The present analysis confirmed that Ki-67 expression is a prognostic factor for both OS and DFS, irrespective of the lymph nodal status. Although many studies have investigated the possible use of Ki-67 as a prognostic marker for breast cancer, the optimal cut-off point and scoring protocol have not yet been standardized. The present data included 3,652 tumors, which showed a median Ki-67 value of 20%. The median Ki-67 values were different among the subtypes; the Ki-67 index of luminal A type tumors was low (17%) and that of TN tumors was high (50%). Therefore, the constant cut-off point is crucial when considering the prognosis for breast cancer patients of all subtypes. Moreover, many studies have adopted a cut-off point of 20% (10–13).
A prognostic significance of the Ki-67 index in each subtype was investigated. The Ki-67 index significantly correlated with DFS only in luminal A type tumors, and a multivariate analysis revealed that the Ki-67 index was a significant factor in this type of tumor. Moreover, approximately 40% of luminal A type tumors had a higher Ki-67 index (≥20%) and showed the same DFS rate as luminal B type tumors. The luminal A type group should be treated more frequently with chemotherapy, as tumors with a higher Ki-67 index frequently respond better to chemotherapy (14–16). Cheang et al (17) suggested that the most appropriate Ki-67 index cut-off point to distinguish luminal B from luminal A tumors was 13.25% in a similar manner using a gene expression profile. Hormone-sensitive breast cancers with higher Ki-67 levels (>13.25%) were assigned to the luminal B group and were associated with a worse prognosis compared to tumors with lower Ki-67 levels (<13.25%). There were 625 luminal A, 263 luminal B and 55 luminal/HER2+ tumors that were node-negative at the time of diagnosis, and these cases were not treated with systemic therapy. This method using Ki-67 may be suitable for the diagnosis and treatment in practical clinical settings.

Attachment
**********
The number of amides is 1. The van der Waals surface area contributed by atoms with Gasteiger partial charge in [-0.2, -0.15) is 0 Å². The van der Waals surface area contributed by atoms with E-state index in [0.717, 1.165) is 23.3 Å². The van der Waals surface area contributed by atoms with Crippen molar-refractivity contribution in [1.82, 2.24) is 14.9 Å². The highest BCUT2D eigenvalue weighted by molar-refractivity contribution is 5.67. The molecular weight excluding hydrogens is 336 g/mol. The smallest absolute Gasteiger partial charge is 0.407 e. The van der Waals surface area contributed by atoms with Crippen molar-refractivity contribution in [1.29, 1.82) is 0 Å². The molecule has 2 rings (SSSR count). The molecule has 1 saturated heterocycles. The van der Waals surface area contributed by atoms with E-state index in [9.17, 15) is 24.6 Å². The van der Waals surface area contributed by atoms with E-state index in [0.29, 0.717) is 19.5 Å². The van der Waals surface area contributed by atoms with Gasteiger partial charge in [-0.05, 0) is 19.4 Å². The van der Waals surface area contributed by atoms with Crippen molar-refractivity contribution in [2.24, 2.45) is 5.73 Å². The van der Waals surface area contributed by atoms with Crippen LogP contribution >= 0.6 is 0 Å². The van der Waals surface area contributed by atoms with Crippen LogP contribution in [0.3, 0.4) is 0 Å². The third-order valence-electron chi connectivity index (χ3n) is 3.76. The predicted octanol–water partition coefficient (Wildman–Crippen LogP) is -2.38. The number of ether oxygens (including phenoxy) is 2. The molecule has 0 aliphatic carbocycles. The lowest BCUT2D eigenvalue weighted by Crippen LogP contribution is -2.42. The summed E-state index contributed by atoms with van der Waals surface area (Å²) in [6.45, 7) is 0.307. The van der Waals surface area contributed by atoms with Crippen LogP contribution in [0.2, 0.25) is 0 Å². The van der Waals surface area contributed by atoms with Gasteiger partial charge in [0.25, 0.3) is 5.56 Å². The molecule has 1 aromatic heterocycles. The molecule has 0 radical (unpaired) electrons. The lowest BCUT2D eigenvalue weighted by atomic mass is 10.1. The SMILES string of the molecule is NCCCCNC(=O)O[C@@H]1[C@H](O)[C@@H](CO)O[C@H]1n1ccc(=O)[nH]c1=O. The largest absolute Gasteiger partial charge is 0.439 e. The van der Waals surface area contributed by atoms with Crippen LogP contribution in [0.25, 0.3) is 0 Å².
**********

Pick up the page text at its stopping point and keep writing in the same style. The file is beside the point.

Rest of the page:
Regarding Ki-67 as a predictive factor, most of the studies outlining the importance of Ki-67 to predict the clinical and/or pathological response to chemotherapy in early or locally advanced breast cancer, found that a higher Ki-67 was associated with a more favorable response. We previously reported that there was no pathological responder in cases with Ki-67 <25% (16).
Topoisomerase II α (topo IIα) may become a predictive tool with which to identify candidates who may benefit from anthracycline (18). Furthermore, a topo IIα gene amplification is rarely detected in HER2-negative tumors. However, hyperproliferation was found to lead to topo IIα protein over-expression independently of topo IIα gene status (19).
In terms of the efficacy of docetaxel, Penault-Llorca et al (11) reported that a higher Ki-67 (≥20%) was a candidate biomarker for predicting the docetaxel efficacy in ER-positive breast cancer. Notably, the predictors of tumor progression during neoadjuvant chemotherapy included a high Ki-67 score (median score, 60% for progressive disease vs. 30% for response/stable disease) (20). On the other hand, no significant relationship between the Ki-67 score and response to treatment has been reported for neoadjuvant endocrine treatment (21,22). However, Dowsett et al (23) indicated that measurements of Ki-67 level after short-term endocrine treatment may improve the prediction of recurrence-free survival. These findings suggest that the Ki-67 index is an important marker, not only at baseline, but also throughout the course of treatment.
In conclusion, the Ki-67 index had a wide distribution of 1–99% in primary breast cancer, and the median was 20% in 3,652 cases. A higher Ki-67 index (≥20%) correlated significantly with young age, large tumors, positive lymph nodes, negative ER/PgR, p53 overexpression and positive HER2. A higher Ki-67 index correlated with a poorer prognosis and early recurrence (<2 years). On the other hand, a lower Ki-67 index correlated with a favorable prognosis and late recurrence (>10 years). Thus, proliferative activity determined by Ki-67 may reflect the aggressive behavior of breast cancer and predict the time of recurrence and the appropriate therapy. It is therefore important to take the Ki-67 index into consideration in the treatment and follow-up of breast cancer patients.
We would like to express our gratitude to the staff at the Department of Clinical Pathology, Kumamoto City Hospital, for the technical assistance and for collecting cancer tissue.